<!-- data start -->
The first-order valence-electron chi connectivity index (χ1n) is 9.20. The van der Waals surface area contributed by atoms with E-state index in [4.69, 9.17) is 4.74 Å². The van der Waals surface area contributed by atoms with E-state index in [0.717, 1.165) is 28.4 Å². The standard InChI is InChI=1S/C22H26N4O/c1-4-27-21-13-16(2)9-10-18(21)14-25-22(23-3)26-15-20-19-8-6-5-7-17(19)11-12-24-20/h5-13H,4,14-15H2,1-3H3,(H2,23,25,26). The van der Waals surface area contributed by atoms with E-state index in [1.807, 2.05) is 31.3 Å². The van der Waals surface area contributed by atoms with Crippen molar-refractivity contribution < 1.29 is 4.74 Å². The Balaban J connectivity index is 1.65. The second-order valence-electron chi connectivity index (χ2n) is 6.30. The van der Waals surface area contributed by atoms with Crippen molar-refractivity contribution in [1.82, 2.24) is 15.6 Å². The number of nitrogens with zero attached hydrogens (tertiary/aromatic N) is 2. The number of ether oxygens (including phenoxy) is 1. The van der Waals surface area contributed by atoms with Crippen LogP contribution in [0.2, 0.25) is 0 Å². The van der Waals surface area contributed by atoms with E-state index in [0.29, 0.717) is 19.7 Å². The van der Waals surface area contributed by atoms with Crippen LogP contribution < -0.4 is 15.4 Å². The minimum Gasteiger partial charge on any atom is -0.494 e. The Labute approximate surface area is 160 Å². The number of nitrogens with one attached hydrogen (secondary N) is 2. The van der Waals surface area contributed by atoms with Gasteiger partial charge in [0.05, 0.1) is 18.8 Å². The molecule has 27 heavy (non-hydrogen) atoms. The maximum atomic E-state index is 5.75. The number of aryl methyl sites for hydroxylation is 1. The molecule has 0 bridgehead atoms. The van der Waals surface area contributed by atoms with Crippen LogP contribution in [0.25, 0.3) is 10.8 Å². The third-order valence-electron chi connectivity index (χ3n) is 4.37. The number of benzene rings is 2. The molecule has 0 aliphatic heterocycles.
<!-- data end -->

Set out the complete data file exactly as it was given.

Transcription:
The first-order valence-electron chi connectivity index (χ1n) is 9.20. The van der Waals surface area contributed by atoms with E-state index in [4.69, 9.17) is 4.74 Å². The van der Waals surface area contributed by atoms with E-state index in [0.717, 1.165) is 28.4 Å². The standard InChI is InChI=1S/C22H26N4O/c1-4-27-21-13-16(2)9-10-18(21)14-25-22(23-3)26-15-20-19-8-6-5-7-17(19)11-12-24-20/h5-13H,4,14-15H2,1-3H3,(H2,23,25,26). The van der Waals surface area contributed by atoms with E-state index in [1.807, 2.05) is 31.3 Å². The van der Waals surface area contributed by atoms with Crippen molar-refractivity contribution < 1.29 is 4.74 Å². The Balaban J connectivity index is 1.65. The second-order valence-electron chi connectivity index (χ2n) is 6.30. The van der Waals surface area contributed by atoms with Crippen molar-refractivity contribution in [1.82, 2.24) is 15.6 Å². The number of nitrogens with zero attached hydrogens (tertiary/aromatic N) is 2. The number of ether oxygens (including phenoxy) is 1. The van der Waals surface area contributed by atoms with Crippen LogP contribution in [0.2, 0.25) is 0 Å². The van der Waals surface area contributed by atoms with E-state index in [0.29, 0.717) is 19.7 Å². The van der Waals surface area contributed by atoms with Crippen LogP contribution < -0.4 is 15.4 Å². The minimum Gasteiger partial charge on any atom is -0.494 e. The Labute approximate surface area is 160 Å². The number of nitrogens with one attached hydrogen (secondary N) is 2. The van der Waals surface area contributed by atoms with Gasteiger partial charge in [0.05, 0.1) is 18.8 Å². The molecule has 27 heavy (non-hydrogen) atoms. The maximum atomic E-state index is 5.75. The number of aryl methyl sites for hydroxylation is 1. The molecule has 0 bridgehead atoms. The van der Waals surface area contributed by atoms with Crippen LogP contribution in [0.25, 0.3) is 10.8 Å². The third-order valence-electron chi connectivity index (χ3n) is 4.37. The number of benzene rings is 2. The molecule has 0 aliphatic heterocycles.